Mosteiro dos Jerónimos
On the banks of the Tagus is an apogee of Manueline architecture.
In the spot where the Jerónimos Monastery stands today, next to the old Belém beach, was originally a small hermitage dedicated to Santa Maria that had been built by the Infante D. Henrique, in 1452. At the start of the 16th century King Manuel I’s intention to have a large monastery erected there was acknowledged by the Holy See, and which was donated to the Order of the Friars of St. Jerome. The epitome of Manueline architecture and intrinsically linked to the Discoveries, this monastery is the most remarkable Portuguese monastic ensemble of its time and one of the main European churches.
Construction on it began in 1501, lasted for a hundred years and was spearheaded by a remarkable group of architects and master builders both national and foreign. With an initial design by Frenchman Boytac, the work was continued by other Masters, namely João de Castilho and, in the middle of the century, Diogo de Torralva. After the arrival of the Portuguese in India, the Portuguese crown was able to fund the venture with money coming from trade with the East. King D. Manuel I channelled much of the so-called "Vintena da Pimenta" (a ‘Spice Tax’, approximately 5% of revenues from trade with Africa and the East, equivalent to 70kg of gold per year) to finance construction work.
In this monument, classified by UNESCO as a World Heritage Site, it is worth noting the facades, the church and the cloisters. On the south facade, one can admire the portal painted by João de Castilho, where the figures are arranged according to a specific hierarchy: below, Infante D. Henrique guards the entrance, the Virgin of Bethlehem blesses the monument, and Archangel Saint Gabriel, the protector of Portugal, completes the arc. The western portal, through which one enters the sacred space, is the authorship of Nicolau Chanterenne. To the left, protected by St. Jerome, is the statue of King D. Manuel, which is said to be a realistic portrait, and to the right is that of Queen D. Maria, his wife, protected by St. John the Baptist.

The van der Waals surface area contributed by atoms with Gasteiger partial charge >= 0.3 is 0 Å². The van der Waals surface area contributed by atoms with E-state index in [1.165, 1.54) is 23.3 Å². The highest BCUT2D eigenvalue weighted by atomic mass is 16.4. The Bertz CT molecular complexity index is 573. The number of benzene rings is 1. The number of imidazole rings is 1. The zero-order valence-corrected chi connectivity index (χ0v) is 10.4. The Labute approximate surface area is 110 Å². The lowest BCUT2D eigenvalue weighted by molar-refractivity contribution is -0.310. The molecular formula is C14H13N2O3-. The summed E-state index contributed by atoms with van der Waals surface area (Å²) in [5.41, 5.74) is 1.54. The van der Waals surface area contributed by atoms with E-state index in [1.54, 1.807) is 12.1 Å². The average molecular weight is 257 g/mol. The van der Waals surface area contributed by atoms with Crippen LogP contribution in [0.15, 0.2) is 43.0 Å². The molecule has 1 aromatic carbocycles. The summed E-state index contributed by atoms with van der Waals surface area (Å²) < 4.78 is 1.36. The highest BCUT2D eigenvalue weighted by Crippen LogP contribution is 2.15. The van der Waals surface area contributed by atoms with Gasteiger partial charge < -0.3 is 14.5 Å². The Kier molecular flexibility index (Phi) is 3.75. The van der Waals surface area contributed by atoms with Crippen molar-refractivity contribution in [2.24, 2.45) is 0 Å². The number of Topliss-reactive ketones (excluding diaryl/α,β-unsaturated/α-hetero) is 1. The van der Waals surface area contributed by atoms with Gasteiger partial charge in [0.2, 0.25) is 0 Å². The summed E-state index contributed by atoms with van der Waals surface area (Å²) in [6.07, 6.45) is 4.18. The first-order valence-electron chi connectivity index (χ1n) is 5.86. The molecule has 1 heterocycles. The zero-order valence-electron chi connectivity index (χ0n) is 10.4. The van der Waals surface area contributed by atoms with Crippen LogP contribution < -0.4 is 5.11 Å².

Inside there is the church-hall, a Manueline masterpiece by João de Castilho. Note how, in a remarkable architectural achievement, the beautiful vault of the transept is not supported by any columns. At the entrance, after the lower-choir, are the cenotaphs of the poet Luís de Camões, author of the epic poem "Os Lusíadas", and of Vasco da Gama, commander of the armada that in 1497 went to India. The kings, princes and descendants of D. Manuel I are buried in the side chapels. In the main chapel, later reconstructed by Jerónimo de Ruão, are the tombs of D. Manuel I, his son D. João III and their wives. Worthy of special mention is the solid silver tabernacle, a work of Portuguese silversmithy from the mid-17th century.